Can you easily prioritise the work that matters from the work than can wait? If you’re squirming in your chair a little, it’s probably because you know full well that you need to set better boundaries… and commit to them.
It’s tough though, I get it. I talk all the time about how, as a business owner, you get pulled in a million different directions every day, and that’s always going to get in the way of you doing your best work. I explored that a little in my last podcast, ‘where to focus and what to do daily in your business’. In this episode I want to go a little deeper and talk about boundaries, and the importance of setting your own.
When I talk about setting boundaries, it’s easy to think of it as just fencing off portions of time to focus on the things that are important.
We all know how crucial it is to set non-negotiable time for your business and how you need to create space for focus, consistency and working on things that will move the needle.
That’s all fantastic, but the thing is, for a happy, healthy relationship with your business, you also need to set non-negotiable time to not work on those things.
Boundaries are about more than chunks of time. They’re about thought and action. They’re lines in the sand that separate the things you’re willing to take on and think about from those that you aren’t.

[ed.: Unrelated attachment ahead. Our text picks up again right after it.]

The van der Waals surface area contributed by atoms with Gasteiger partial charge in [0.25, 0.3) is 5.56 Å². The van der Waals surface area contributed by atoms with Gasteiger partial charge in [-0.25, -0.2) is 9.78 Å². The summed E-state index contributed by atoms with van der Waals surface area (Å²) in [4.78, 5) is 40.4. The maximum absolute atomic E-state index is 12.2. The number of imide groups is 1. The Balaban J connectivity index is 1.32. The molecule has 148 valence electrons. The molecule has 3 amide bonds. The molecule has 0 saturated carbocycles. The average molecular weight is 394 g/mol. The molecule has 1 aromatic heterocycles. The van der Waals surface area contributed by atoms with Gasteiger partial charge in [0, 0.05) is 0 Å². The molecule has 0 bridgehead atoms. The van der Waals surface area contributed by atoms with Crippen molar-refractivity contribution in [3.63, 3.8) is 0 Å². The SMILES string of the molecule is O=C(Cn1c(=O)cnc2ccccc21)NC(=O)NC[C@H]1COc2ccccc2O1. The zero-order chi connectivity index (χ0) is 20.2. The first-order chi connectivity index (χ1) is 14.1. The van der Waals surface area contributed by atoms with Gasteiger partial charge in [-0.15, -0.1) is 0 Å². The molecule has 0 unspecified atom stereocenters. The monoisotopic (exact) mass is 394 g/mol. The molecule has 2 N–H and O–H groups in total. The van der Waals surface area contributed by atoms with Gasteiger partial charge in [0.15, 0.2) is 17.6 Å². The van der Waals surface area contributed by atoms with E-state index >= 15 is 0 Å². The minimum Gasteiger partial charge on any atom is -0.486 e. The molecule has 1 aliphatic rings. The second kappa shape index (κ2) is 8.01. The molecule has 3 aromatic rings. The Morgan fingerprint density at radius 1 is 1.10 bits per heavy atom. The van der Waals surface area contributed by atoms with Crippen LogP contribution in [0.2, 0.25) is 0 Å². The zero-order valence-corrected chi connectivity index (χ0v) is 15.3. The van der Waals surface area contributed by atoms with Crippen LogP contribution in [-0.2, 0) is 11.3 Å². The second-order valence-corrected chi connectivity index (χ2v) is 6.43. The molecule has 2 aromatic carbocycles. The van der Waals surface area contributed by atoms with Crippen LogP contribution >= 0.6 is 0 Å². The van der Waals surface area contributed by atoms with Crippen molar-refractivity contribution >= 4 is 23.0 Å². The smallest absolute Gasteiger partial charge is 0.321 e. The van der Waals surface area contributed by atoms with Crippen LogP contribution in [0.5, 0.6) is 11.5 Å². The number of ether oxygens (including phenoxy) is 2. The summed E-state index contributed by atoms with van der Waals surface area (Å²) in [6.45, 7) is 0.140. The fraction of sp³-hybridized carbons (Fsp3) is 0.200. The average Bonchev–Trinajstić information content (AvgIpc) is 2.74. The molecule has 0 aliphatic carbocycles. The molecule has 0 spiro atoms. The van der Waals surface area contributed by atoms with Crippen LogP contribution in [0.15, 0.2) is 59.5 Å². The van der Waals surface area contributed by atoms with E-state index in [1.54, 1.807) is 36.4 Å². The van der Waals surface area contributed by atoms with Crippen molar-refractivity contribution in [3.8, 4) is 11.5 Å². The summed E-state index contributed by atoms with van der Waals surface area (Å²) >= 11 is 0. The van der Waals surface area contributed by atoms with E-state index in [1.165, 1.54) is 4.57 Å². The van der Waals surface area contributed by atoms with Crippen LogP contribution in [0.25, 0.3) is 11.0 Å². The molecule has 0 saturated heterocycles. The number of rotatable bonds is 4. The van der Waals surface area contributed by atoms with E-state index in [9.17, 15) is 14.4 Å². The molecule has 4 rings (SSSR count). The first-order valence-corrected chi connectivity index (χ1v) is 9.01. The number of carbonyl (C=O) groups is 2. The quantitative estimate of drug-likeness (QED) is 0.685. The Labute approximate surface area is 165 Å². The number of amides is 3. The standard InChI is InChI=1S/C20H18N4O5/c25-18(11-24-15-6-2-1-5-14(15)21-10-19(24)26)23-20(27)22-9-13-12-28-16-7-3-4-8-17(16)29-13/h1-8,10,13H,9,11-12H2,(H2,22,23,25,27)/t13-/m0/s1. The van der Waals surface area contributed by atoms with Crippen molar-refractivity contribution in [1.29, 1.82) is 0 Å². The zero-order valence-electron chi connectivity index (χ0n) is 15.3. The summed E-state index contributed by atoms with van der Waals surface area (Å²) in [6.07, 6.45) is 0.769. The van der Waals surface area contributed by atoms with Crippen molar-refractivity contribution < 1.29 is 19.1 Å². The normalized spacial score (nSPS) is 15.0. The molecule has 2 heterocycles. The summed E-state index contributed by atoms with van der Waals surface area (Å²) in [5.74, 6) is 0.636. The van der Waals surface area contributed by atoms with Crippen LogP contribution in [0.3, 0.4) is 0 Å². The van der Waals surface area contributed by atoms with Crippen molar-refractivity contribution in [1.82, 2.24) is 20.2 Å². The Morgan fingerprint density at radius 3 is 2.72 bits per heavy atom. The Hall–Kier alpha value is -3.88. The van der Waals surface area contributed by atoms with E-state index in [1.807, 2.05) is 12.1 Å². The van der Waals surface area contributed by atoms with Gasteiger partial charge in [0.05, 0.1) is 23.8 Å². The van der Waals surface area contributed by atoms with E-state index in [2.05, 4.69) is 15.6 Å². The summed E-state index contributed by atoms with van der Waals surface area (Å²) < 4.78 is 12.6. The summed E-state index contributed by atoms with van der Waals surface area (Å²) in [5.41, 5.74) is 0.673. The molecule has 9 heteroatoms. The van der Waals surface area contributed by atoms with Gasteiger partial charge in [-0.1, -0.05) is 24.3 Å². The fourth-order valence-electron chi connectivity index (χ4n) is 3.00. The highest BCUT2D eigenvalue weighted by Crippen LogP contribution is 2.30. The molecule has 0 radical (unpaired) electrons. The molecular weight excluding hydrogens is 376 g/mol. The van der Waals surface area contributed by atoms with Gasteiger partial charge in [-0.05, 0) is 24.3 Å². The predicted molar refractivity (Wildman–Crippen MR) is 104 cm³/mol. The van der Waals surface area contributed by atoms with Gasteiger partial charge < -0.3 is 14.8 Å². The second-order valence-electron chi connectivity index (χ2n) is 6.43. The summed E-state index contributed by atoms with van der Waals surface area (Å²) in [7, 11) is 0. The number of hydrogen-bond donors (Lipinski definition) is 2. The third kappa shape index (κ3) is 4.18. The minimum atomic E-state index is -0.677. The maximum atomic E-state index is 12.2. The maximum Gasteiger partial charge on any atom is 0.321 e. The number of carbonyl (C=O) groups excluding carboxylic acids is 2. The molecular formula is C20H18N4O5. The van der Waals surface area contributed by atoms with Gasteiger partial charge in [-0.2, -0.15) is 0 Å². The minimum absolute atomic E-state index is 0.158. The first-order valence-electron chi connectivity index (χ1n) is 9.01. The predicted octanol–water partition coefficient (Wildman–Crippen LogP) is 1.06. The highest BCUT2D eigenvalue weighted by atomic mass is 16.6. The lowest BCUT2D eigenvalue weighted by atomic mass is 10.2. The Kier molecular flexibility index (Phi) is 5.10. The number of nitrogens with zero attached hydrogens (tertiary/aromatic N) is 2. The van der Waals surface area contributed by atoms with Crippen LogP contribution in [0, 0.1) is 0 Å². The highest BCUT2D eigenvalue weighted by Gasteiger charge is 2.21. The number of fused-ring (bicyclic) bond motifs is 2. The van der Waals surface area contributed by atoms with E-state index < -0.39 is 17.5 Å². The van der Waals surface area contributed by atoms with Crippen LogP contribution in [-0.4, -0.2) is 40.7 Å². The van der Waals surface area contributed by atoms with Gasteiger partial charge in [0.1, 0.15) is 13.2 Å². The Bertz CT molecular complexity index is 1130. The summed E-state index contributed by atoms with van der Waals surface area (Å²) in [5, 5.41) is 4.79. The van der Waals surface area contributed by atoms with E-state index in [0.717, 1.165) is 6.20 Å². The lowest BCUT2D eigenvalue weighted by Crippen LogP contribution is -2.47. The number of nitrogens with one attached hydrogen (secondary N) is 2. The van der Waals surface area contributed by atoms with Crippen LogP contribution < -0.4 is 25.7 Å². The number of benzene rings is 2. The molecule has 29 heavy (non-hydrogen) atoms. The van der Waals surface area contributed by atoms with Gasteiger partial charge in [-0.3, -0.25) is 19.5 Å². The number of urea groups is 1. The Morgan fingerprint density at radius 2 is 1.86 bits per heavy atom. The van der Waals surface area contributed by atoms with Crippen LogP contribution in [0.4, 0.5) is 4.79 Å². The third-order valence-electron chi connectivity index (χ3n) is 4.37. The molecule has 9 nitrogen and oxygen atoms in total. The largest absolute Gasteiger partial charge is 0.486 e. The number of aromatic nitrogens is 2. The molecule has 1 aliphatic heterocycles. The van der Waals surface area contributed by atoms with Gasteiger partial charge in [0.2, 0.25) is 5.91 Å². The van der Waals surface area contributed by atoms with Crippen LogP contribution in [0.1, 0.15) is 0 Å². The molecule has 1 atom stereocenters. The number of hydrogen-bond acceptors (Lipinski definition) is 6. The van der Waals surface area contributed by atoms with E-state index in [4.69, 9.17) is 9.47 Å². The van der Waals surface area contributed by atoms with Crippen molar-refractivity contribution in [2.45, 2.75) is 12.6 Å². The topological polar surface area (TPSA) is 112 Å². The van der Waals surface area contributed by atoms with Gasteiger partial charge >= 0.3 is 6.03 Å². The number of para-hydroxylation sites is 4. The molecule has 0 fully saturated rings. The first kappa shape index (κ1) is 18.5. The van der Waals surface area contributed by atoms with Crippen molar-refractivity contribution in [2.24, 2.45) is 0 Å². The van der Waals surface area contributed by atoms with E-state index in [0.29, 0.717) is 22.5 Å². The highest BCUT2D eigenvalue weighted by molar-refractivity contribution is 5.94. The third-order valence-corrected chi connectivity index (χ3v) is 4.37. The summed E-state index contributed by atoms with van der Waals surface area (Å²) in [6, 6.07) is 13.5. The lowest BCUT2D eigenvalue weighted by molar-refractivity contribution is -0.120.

Making sure you operate within those lines doesn’t just keep distractions out of your work life, it keeps your work life out of your home, family or personal life. Without them, you’re setting yourself up for exhaustion and burn out.
Now, I can’t proclaim to be an expert on this topic. If I am completely honest with you, I’ve not been the best at respecting my own boundaries. Even now, when I get stuck into a project, I can still be really bad. I can get up and start work at 5am, and then not stop until my husband screams at me to leave my desk sometime around 10pm. And that’s not good for either of us. Which has made me realise, it doesn't matter how many hours a day you work, if you’re an entrepreneur or a creator, you'll never have enough hours anyway, so why kill yourself?